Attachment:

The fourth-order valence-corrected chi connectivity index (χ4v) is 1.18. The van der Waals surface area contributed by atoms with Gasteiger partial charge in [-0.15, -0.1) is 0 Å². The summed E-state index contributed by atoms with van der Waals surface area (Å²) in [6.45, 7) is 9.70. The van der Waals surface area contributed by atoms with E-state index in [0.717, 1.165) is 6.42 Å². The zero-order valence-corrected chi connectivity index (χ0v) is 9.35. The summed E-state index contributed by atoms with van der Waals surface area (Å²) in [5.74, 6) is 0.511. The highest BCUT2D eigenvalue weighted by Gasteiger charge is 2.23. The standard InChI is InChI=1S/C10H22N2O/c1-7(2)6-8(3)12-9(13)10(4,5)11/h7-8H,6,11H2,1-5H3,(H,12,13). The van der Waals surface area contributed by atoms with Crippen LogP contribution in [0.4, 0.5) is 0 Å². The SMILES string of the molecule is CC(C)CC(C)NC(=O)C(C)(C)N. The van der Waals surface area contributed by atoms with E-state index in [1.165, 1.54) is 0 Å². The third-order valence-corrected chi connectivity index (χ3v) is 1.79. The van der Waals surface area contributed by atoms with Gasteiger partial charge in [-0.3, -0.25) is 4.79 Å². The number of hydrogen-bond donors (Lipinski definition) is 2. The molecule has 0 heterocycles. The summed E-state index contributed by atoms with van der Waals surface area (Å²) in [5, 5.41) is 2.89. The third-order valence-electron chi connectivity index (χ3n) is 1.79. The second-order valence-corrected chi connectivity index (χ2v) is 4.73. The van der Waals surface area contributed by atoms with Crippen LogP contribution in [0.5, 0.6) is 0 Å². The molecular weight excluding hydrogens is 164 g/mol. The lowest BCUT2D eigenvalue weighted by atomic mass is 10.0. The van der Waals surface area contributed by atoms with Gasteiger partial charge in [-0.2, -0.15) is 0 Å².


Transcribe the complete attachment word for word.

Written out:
The fourth-order valence-corrected chi connectivity index (χ4v) is 1.18. The van der Waals surface area contributed by atoms with Gasteiger partial charge in [-0.15, -0.1) is 0 Å². The summed E-state index contributed by atoms with van der Waals surface area (Å²) in [6.45, 7) is 9.70. The van der Waals surface area contributed by atoms with E-state index in [0.717, 1.165) is 6.42 Å². The zero-order valence-corrected chi connectivity index (χ0v) is 9.35. The summed E-state index contributed by atoms with van der Waals surface area (Å²) in [5.74, 6) is 0.511. The highest BCUT2D eigenvalue weighted by Gasteiger charge is 2.23. The standard InChI is InChI=1S/C10H22N2O/c1-7(2)6-8(3)12-9(13)10(4,5)11/h7-8H,6,11H2,1-5H3,(H,12,13). The van der Waals surface area contributed by atoms with Crippen LogP contribution in [0.4, 0.5) is 0 Å². The SMILES string of the molecule is CC(C)CC(C)NC(=O)C(C)(C)N. The van der Waals surface area contributed by atoms with E-state index in [1.165, 1.54) is 0 Å². The third-order valence-corrected chi connectivity index (χ3v) is 1.79. The van der Waals surface area contributed by atoms with Gasteiger partial charge in [-0.3, -0.25) is 4.79 Å². The number of hydrogen-bond donors (Lipinski definition) is 2. The molecule has 0 heterocycles. The summed E-state index contributed by atoms with van der Waals surface area (Å²) in [5, 5.41) is 2.89. The third-order valence-electron chi connectivity index (χ3n) is 1.79. The second-order valence-corrected chi connectivity index (χ2v) is 4.73. The van der Waals surface area contributed by atoms with Crippen LogP contribution in [0.5, 0.6) is 0 Å². The molecular weight excluding hydrogens is 164 g/mol. The lowest BCUT2D eigenvalue weighted by atomic mass is 10.0. The van der Waals surface area contributed by atoms with Gasteiger partial charge in [-0.2, -0.15) is 0 Å².